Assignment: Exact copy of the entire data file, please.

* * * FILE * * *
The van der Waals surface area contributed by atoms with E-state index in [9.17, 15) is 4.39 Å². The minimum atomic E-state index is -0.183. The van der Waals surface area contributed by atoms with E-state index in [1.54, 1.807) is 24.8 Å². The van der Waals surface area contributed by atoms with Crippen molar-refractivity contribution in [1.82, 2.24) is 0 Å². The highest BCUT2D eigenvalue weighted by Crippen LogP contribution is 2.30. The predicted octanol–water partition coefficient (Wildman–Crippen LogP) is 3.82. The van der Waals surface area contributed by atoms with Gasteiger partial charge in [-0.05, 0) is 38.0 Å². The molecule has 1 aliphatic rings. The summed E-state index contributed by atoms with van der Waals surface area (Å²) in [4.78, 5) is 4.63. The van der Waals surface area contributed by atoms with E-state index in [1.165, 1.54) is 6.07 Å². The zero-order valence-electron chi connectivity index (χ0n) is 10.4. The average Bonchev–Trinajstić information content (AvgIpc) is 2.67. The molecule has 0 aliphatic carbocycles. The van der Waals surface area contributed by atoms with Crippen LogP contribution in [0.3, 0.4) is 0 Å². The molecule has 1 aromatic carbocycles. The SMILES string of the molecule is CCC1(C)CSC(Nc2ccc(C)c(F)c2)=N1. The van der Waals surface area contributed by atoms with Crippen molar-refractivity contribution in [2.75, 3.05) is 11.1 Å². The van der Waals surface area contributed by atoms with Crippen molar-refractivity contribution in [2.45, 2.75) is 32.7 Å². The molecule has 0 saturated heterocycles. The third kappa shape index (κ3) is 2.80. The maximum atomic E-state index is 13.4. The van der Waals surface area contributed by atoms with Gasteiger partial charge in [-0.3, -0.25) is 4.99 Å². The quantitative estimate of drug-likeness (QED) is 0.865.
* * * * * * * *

The van der Waals surface area contributed by atoms with E-state index in [9.17, 15) is 4.39 Å². The minimum atomic E-state index is -0.183. The van der Waals surface area contributed by atoms with E-state index in [1.54, 1.807) is 24.8 Å². The van der Waals surface area contributed by atoms with Crippen molar-refractivity contribution in [1.82, 2.24) is 0 Å². The highest BCUT2D eigenvalue weighted by Crippen LogP contribution is 2.30. The predicted octanol–water partition coefficient (Wildman–Crippen LogP) is 3.82. The van der Waals surface area contributed by atoms with Gasteiger partial charge in [-0.05, 0) is 38.0 Å². The molecule has 1 aliphatic rings. The summed E-state index contributed by atoms with van der Waals surface area (Å²) in [4.78, 5) is 4.63. The van der Waals surface area contributed by atoms with E-state index in [1.165, 1.54) is 6.07 Å². The zero-order valence-electron chi connectivity index (χ0n) is 10.4. The average Bonchev–Trinajstić information content (AvgIpc) is 2.67. The molecule has 0 aliphatic carbocycles. The van der Waals surface area contributed by atoms with Crippen LogP contribution in [0.3, 0.4) is 0 Å². The molecule has 1 aromatic carbocycles. The SMILES string of the molecule is CCC1(C)CSC(Nc2ccc(C)c(F)c2)=N1. The van der Waals surface area contributed by atoms with Crippen molar-refractivity contribution in [2.75, 3.05) is 11.1 Å². The van der Waals surface area contributed by atoms with Crippen molar-refractivity contribution in [2.45, 2.75) is 32.7 Å². The molecule has 0 saturated heterocycles. The third kappa shape index (κ3) is 2.80. The maximum atomic E-state index is 13.4. The van der Waals surface area contributed by atoms with Gasteiger partial charge in [-0.3, -0.25) is 4.99 Å². The quantitative estimate of drug-likeness (QED) is 0.865.